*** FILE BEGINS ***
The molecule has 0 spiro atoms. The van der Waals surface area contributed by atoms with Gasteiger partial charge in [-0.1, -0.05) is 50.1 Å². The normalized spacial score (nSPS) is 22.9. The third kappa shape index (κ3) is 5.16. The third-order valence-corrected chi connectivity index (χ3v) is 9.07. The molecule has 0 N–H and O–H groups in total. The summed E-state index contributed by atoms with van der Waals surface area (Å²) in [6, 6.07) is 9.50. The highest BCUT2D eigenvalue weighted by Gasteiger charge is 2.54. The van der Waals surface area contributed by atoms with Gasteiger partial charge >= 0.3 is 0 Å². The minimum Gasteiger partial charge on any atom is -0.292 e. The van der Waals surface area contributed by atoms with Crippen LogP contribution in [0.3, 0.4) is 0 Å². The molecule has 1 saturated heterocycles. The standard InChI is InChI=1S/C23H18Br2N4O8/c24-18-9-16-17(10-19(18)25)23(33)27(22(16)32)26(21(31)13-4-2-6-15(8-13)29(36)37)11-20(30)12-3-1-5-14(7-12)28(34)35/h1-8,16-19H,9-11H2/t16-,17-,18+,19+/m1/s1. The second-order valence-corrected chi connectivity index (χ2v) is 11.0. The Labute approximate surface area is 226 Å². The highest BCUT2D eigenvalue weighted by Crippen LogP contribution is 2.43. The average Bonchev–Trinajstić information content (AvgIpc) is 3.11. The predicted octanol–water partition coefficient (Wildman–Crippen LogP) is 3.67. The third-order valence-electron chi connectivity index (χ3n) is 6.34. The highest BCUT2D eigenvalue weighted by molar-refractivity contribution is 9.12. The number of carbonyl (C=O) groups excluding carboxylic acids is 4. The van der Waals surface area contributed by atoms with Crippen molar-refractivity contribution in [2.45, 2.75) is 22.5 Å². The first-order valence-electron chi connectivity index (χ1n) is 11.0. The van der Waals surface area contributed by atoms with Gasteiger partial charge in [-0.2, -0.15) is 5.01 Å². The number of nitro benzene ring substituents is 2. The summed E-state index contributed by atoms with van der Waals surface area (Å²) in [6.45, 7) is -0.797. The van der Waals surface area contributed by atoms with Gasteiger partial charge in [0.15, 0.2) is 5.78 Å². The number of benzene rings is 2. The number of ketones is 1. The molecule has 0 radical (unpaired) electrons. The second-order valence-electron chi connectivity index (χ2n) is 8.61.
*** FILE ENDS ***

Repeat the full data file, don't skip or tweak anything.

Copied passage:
The molecule has 0 spiro atoms. The van der Waals surface area contributed by atoms with Gasteiger partial charge in [-0.1, -0.05) is 50.1 Å². The normalized spacial score (nSPS) is 22.9. The third kappa shape index (κ3) is 5.16. The third-order valence-corrected chi connectivity index (χ3v) is 9.07. The molecule has 0 N–H and O–H groups in total. The summed E-state index contributed by atoms with van der Waals surface area (Å²) in [6, 6.07) is 9.50. The highest BCUT2D eigenvalue weighted by Gasteiger charge is 2.54. The van der Waals surface area contributed by atoms with Gasteiger partial charge >= 0.3 is 0 Å². The minimum Gasteiger partial charge on any atom is -0.292 e. The van der Waals surface area contributed by atoms with Crippen LogP contribution in [0.3, 0.4) is 0 Å². The molecule has 1 saturated heterocycles. The standard InChI is InChI=1S/C23H18Br2N4O8/c24-18-9-16-17(10-19(18)25)23(33)27(22(16)32)26(21(31)13-4-2-6-15(8-13)29(36)37)11-20(30)12-3-1-5-14(7-12)28(34)35/h1-8,16-19H,9-11H2/t16-,17-,18+,19+/m1/s1. The second-order valence-corrected chi connectivity index (χ2v) is 11.0. The Labute approximate surface area is 226 Å². The highest BCUT2D eigenvalue weighted by Crippen LogP contribution is 2.43. The average Bonchev–Trinajstić information content (AvgIpc) is 3.11. The predicted octanol–water partition coefficient (Wildman–Crippen LogP) is 3.67. The third-order valence-electron chi connectivity index (χ3n) is 6.34. The highest BCUT2D eigenvalue weighted by molar-refractivity contribution is 9.12. The number of carbonyl (C=O) groups excluding carboxylic acids is 4. The van der Waals surface area contributed by atoms with Crippen molar-refractivity contribution in [2.45, 2.75) is 22.5 Å². The first-order valence-electron chi connectivity index (χ1n) is 11.0. The van der Waals surface area contributed by atoms with Gasteiger partial charge in [-0.2, -0.15) is 5.01 Å². The number of nitro benzene ring substituents is 2. The summed E-state index contributed by atoms with van der Waals surface area (Å²) in [6.45, 7) is -0.797. The van der Waals surface area contributed by atoms with Gasteiger partial charge in [0.15, 0.2) is 5.78 Å². The number of benzene rings is 2. The number of ketones is 1. The molecule has 0 radical (unpaired) electrons. The second-order valence-electron chi connectivity index (χ2n) is 8.61.